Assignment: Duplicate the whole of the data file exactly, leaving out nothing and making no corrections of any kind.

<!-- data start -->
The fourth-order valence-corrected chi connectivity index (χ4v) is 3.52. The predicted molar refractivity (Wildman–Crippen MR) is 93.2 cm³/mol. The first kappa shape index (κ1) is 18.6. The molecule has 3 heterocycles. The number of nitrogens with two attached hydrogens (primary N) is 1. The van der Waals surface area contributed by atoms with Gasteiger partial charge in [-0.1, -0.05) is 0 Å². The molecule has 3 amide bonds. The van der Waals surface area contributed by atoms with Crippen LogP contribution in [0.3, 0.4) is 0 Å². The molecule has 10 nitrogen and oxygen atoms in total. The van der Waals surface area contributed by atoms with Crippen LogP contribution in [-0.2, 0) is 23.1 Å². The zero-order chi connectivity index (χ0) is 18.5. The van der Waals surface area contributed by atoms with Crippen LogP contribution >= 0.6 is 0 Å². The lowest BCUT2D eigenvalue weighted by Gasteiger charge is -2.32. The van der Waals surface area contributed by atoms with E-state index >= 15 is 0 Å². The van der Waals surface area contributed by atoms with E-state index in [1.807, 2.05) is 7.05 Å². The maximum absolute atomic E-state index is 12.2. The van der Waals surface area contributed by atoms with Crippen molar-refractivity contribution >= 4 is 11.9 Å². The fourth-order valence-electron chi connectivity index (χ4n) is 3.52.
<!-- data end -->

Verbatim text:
The fourth-order valence-corrected chi connectivity index (χ4v) is 3.52. The predicted molar refractivity (Wildman–Crippen MR) is 93.2 cm³/mol. The first kappa shape index (κ1) is 18.6. The molecule has 3 heterocycles. The number of nitrogens with two attached hydrogens (primary N) is 1. The van der Waals surface area contributed by atoms with Gasteiger partial charge in [-0.1, -0.05) is 0 Å². The molecule has 3 amide bonds. The van der Waals surface area contributed by atoms with Crippen LogP contribution in [0.3, 0.4) is 0 Å². The molecule has 10 nitrogen and oxygen atoms in total. The van der Waals surface area contributed by atoms with Crippen LogP contribution in [-0.2, 0) is 23.1 Å². The zero-order chi connectivity index (χ0) is 18.5. The van der Waals surface area contributed by atoms with Crippen LogP contribution >= 0.6 is 0 Å². The lowest BCUT2D eigenvalue weighted by Gasteiger charge is -2.32. The van der Waals surface area contributed by atoms with E-state index >= 15 is 0 Å². The van der Waals surface area contributed by atoms with E-state index in [1.807, 2.05) is 7.05 Å². The maximum absolute atomic E-state index is 12.2. The van der Waals surface area contributed by atoms with Crippen molar-refractivity contribution >= 4 is 11.9 Å². The fourth-order valence-electron chi connectivity index (χ4n) is 3.52.